But we made careful not to imbibe too much of the bitter brew…apparently the caffeine can easily keep one up all night!

Chinese ladies perform tai chi by the Li River in Guilin. Photo by Evan Schneider.

Well, that’s a double whammy for the China bucket list (see items 8 and 10).  And an overall 5/10, not too shabby, with a mere week left here in China– I’ll take it.

Saturday morning thoughts from China

Ah, Saturday morning…

…when my husband and I flop onto the couch in our South China highrise, gulping down as much coffee as possible, and feigning as though we have all the time and no cares in the world.

My husband having coffee and breakfast in Yangshuo, China, on our anniversary, 2011.

Sure I came in last night on the train late from Guilin, my body covered with bites from God knows what that lives somewhere there in the orphanage, my pack on my back and my heart heavy with signs of hope and despair among the children in foster care and within the orphanage walls.

And here now we sit in the mess of our half-packed apartment…

…but–deep breath–all that can wait for another moment.

For now it is Saturday morning in sunny South China, our second to last one, in fact, and I’m turning my thoughts to the ones that let giant hope leap into my heavy heart.

As in I’m thinking and praying about the children with Down Syndrome who I met, so happy in foster care with their foster mother, and being put on the list for international adoption.  Praise God!

Foster siblings playing.

And the little eight-year old autistic girl I met on the last visit of the week on Thursday, down a little country road, where in view of the setting sun she pronounced characters so clearly and deliberately, reading and knitting for us, with her foster mother looking on, proudly grinning from ear to ear, and going on and on about how gifted her child is.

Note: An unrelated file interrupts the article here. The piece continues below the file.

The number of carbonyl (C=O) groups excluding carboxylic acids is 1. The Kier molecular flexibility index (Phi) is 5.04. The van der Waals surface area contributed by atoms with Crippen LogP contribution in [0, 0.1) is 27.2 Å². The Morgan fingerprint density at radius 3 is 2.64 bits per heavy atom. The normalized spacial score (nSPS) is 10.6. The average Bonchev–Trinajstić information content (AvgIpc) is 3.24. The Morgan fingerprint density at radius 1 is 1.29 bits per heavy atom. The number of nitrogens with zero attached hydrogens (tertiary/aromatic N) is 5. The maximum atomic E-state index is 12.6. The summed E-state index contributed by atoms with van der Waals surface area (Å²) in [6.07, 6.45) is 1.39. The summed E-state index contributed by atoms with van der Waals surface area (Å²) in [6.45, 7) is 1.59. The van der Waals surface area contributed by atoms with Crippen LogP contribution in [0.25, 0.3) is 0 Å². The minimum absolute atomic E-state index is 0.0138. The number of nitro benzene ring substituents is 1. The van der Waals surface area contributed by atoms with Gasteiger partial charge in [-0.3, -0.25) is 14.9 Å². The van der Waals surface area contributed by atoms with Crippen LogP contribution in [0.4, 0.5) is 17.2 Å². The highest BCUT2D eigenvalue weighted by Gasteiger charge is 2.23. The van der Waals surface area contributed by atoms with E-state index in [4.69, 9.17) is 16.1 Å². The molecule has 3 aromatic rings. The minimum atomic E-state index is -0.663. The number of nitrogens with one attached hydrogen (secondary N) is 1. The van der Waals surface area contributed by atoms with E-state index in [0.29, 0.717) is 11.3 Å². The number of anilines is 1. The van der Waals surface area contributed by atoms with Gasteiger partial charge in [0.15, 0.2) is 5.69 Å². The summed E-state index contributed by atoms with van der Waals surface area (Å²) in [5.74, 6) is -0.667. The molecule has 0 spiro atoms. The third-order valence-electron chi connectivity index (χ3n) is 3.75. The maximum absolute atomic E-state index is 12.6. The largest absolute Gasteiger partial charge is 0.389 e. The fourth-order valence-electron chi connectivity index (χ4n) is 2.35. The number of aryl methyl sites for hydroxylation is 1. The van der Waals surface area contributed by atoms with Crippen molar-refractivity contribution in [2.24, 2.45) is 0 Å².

A view of Myanmar from the remotest of country roads in rural Yunnan. Photo by Evan Schneider.

Gifted.  Not disabled, not strange, not marred.  Gifted, good, and beautifully and wonderfully made.

A foster mother and her foster daughter.  Photo by Evan Schneider.

And that’s when the tears came, plump stinging ones, the kind that are impossible to control because you’ve been reminded so deeply, so palpably in your gut what love is again, and it’s so beyond our human capability, and yet so plainly visible in our midst.   And you’ve been reminded of our limits as humans but of God’s ability to do great things with our smallness.

And so I might be sitting on my couch here, wondering how I scarcely lived without coffee this past week, how I went without a mirror, how I endured the bug bites and the dirt and the grime, not to mention the heartache of these children, but I also know in a matter of just a few weeks I’ll be somewhere else wondering how I will be able to live without China.

Holding a tiny baby just placed in a foster home.

God, make me to breathe deep this breath of God in all its goodness, because all things are for a season, and in this season I have been richly blessed by China, these families, and your goodness in a world of suffering.  Amen.

One last train trip

Gulping up coffee this morning, packing up, and getting ready for my final Chinese road trip–this time to Guilin, to visit foster families and say goodbye to the wonderful Chinese NGO staff who’ve been so generous with their time and energy as I complete my research here in Guangxi.

On the train in China. 

I know I must be about ready to head back to the US, because my heart is not leaping at the thought of train travel the way it was once upon a time.  I’m looking forward to that last week of sleeping in unfamiliar places, unbearable heat, and torrential downpours (one of which we got caught in yesterday afternoon!).  This will be my last hurrah as I call it, and I hope it brings joy and closure.

I’ll be out of internet range for the next week.  So See you in a week or so, and thanks for stopping by.

A view of the Li River in Guilin at sunset. Photos by Evan Schneider.

Guangxi Travelogue: Guilin and Ping’ an

My family walking alongside the Li River in Guilin.

Well, that China Bucket List of mine is getting shorter and shorter.